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NetApp Filer

P: n/a
Hey all... Does anyone here have any experience with running DB2 on a
NetApp filer (storage)? If so, what volumes did you use (how many disks
per volume).

For those who do not know what a Netapp Filer is:
It's a storage device created by a select group of Cisco employees.
It connects to a server using NAS or iSCSI.
What makes it different from other networked storage arrays is that it
has a x GB buffer for writes. So for the database write to it, it seems
that it's performing writes on a Ramdisk. In the buffer, data is
preformatted in Raid4 order and than flushed to disk.

reads are performed buffered from the raid-4 array.

We're planning on using such a device for storing data, and I was
curious if anyone has had any positive or negative experiences with such
a setup.

Note: I already read a few best-practice papers, but I'd like to know
from real people in real situations how it performs.

We're using DB2 for a lot of small concurrent transactions.

-R-
Nov 12 '05 #1
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6 Replies


P: n/a
Ian
Jurgen Haan wrote:
Hey all... Does anyone here have any experience with running DB2 on a
NetApp filer (storage)? If so, what volumes did you use (how many disks
per volume).

For those who do not know what a Netapp Filer is:
It's a storage device created by a select group of Cisco employees.
It connects to a server using NAS or iSCSI.
What makes it different from other networked storage arrays is that it
has a x GB buffer for writes. So for the database write to it, it seems
that it's performing writes on a Ramdisk. In the buffer, data is
preformatted in Raid4 order and than flushed to disk.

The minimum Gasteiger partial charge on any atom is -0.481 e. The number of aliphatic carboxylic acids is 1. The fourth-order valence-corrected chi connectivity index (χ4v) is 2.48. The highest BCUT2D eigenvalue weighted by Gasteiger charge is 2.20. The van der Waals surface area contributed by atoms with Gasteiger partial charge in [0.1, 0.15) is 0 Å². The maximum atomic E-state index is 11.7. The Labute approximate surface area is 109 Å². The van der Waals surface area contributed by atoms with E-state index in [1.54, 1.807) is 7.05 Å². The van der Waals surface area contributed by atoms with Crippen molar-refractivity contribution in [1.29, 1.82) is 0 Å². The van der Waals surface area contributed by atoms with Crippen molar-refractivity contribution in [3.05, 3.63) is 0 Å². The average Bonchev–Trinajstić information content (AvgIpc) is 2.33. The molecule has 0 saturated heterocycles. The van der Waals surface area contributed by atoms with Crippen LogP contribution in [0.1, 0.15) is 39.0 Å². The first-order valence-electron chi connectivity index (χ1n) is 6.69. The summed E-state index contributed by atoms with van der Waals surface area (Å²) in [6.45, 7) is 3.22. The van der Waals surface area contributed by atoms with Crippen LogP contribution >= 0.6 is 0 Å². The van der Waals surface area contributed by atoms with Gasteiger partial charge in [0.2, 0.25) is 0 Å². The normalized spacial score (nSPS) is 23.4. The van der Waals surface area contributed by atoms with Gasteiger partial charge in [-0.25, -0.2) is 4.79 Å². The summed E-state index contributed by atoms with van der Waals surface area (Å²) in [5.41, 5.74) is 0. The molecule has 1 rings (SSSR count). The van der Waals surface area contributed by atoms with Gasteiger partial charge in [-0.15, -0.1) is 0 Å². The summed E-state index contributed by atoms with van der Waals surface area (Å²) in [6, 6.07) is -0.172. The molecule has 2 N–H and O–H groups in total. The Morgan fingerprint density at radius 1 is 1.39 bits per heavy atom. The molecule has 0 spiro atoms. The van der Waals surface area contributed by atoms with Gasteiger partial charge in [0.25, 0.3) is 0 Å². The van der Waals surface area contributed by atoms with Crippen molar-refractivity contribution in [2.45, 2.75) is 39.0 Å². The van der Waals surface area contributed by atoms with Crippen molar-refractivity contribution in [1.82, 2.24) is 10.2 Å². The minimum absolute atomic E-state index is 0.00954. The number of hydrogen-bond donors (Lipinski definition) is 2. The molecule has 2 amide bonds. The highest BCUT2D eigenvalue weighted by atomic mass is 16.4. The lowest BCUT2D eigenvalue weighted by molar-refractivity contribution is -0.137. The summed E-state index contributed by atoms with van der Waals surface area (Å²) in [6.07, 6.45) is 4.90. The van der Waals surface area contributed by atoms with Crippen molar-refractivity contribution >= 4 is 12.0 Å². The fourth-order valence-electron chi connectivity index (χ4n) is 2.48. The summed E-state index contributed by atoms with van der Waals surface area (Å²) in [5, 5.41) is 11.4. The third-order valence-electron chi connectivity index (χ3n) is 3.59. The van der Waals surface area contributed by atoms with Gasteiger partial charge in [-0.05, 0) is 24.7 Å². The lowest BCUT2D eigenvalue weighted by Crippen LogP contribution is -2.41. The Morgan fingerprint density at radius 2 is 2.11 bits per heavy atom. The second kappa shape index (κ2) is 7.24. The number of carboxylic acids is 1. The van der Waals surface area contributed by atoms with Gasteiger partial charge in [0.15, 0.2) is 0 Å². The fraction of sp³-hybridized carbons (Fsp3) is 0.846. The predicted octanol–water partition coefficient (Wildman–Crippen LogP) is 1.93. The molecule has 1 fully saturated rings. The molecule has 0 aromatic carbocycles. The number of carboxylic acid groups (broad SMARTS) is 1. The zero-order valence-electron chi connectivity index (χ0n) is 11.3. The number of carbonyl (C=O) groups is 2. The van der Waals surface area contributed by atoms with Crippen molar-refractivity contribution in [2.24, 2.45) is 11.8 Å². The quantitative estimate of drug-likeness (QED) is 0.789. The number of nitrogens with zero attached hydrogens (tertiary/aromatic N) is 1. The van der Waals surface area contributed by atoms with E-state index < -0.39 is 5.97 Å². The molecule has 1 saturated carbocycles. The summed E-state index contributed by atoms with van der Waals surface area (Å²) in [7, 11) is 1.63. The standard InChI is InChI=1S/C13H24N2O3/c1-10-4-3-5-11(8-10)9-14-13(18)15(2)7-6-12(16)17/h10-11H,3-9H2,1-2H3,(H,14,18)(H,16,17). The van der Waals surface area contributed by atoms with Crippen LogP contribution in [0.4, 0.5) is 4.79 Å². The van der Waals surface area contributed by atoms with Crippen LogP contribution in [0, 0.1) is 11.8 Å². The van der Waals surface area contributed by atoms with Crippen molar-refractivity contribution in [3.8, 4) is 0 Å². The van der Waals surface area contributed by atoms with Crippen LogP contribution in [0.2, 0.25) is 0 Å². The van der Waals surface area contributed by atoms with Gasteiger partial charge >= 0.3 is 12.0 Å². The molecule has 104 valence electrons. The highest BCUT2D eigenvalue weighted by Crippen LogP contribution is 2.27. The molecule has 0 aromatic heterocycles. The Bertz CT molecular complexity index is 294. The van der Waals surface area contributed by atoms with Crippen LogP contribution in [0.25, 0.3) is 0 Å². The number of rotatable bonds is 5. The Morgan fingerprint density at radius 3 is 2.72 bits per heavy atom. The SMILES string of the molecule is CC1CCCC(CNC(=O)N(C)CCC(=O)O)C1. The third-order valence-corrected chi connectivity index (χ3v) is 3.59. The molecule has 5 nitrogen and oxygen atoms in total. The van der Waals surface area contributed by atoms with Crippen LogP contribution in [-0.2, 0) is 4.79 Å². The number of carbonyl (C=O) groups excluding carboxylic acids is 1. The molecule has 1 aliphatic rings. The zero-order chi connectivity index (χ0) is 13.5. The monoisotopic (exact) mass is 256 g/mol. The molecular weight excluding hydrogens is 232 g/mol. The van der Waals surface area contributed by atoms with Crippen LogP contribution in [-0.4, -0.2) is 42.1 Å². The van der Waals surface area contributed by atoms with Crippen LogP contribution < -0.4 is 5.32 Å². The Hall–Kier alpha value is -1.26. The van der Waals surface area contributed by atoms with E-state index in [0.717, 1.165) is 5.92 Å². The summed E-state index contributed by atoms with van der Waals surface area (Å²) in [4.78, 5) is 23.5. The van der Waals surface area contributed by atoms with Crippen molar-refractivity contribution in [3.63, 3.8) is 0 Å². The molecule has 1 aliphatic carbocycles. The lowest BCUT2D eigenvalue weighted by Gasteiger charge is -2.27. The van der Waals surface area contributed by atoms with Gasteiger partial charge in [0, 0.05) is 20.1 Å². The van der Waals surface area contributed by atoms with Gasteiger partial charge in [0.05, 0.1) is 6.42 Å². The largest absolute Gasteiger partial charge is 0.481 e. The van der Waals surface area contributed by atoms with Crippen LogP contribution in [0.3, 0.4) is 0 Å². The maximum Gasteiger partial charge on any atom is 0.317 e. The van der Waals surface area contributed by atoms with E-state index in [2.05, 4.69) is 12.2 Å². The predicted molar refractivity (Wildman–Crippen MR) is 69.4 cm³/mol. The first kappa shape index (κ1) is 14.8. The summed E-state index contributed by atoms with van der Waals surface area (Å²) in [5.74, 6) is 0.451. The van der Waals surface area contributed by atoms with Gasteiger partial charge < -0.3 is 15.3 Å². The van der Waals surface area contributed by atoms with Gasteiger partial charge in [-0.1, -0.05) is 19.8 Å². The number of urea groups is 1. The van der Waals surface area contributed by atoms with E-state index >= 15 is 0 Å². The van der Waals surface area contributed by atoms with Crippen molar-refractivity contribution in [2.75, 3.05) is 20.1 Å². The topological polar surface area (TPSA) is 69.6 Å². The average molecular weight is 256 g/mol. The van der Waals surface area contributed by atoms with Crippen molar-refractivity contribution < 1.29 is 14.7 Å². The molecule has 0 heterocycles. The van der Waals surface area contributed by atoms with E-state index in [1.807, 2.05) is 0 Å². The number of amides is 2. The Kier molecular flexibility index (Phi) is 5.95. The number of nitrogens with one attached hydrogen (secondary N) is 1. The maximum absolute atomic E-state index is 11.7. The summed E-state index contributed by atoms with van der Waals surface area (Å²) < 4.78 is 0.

reads are performed buffered from the raid-4 array.

We're planning on using such a device for storing data, and I was
curious if anyone has had any positive or negative experiences with such
a setup.

Note: I already read a few best-practice papers, but I'd like to know
from real people in real situations how it performs.


I've used NetApps at a few different customer sites. A couple of
things:

1) Assuming you're using it as a NAS (with SMB or NFS), make *sure* you
have the appropriate patches on your database server. Work with
NetApp to find the latest suggested patch levels.

2) Make sure you have sufficient, dedicated network bandwidth between
the database server and the Filer. If you are thinking about using
Etherchannel (bonding multiple individual network connections into
1 virtual connection), make sure you understand your vendor's
implementation of Etherchannel before going down this path.

3) Volumes configuration: I've only worked on Filers for business
intelligence applications (tuning for read performance), so I'm not
sure if my experience is applicable to an OLTP environment.

However, we got good performance using 11+P RAID groups, and even
better performance when we combined multiple RAID groups into a
single volume (i.e. the volumes we were using had 3 11+P RAID
groups).

For OLTP, I suspect you may find that you have better experience
using multiple volumes, each built on separate, smaller (5+P) RAID
groups.


Good luck,
Nov 12 '05 #2

P: n/a
Ian wrote:

I've used NetApps at a few different customer sites. A couple of
things:

1) Assuming you're using it as a NAS (with SMB or NFS), make *sure* you
have the appropriate patches on your database server. Work with
NetApp to find the latest suggested patch levels.
Well... iSCSI has crossed my mind :)
Are there any signifigant performance differences between iSCSI and NAS?


2) Make sure you have sufficient, dedicated network bandwidth between
the database server and the Filer. If you are thinking about using
Etherchannel (bonding multiple individual network connections into
1 virtual connection), make sure you understand your vendor's
implementation of Etherchannel before going down this path.
I was thinking of trunking the 2 1Gbit channels into 1 2Gbit.
What use is a fast storage solution if you use a poor connection. :)

3) Volumes configuration: I've only worked on Filers for business
intelligence applications (tuning for read performance), so I'm not
sure if my experience is applicable to an OLTP environment.

However, we got good performance using 11+P RAID groups, and even
better performance when we combined multiple RAID groups into a
single volume (i.e. the volumes we were using had 3 11+P RAID
groups).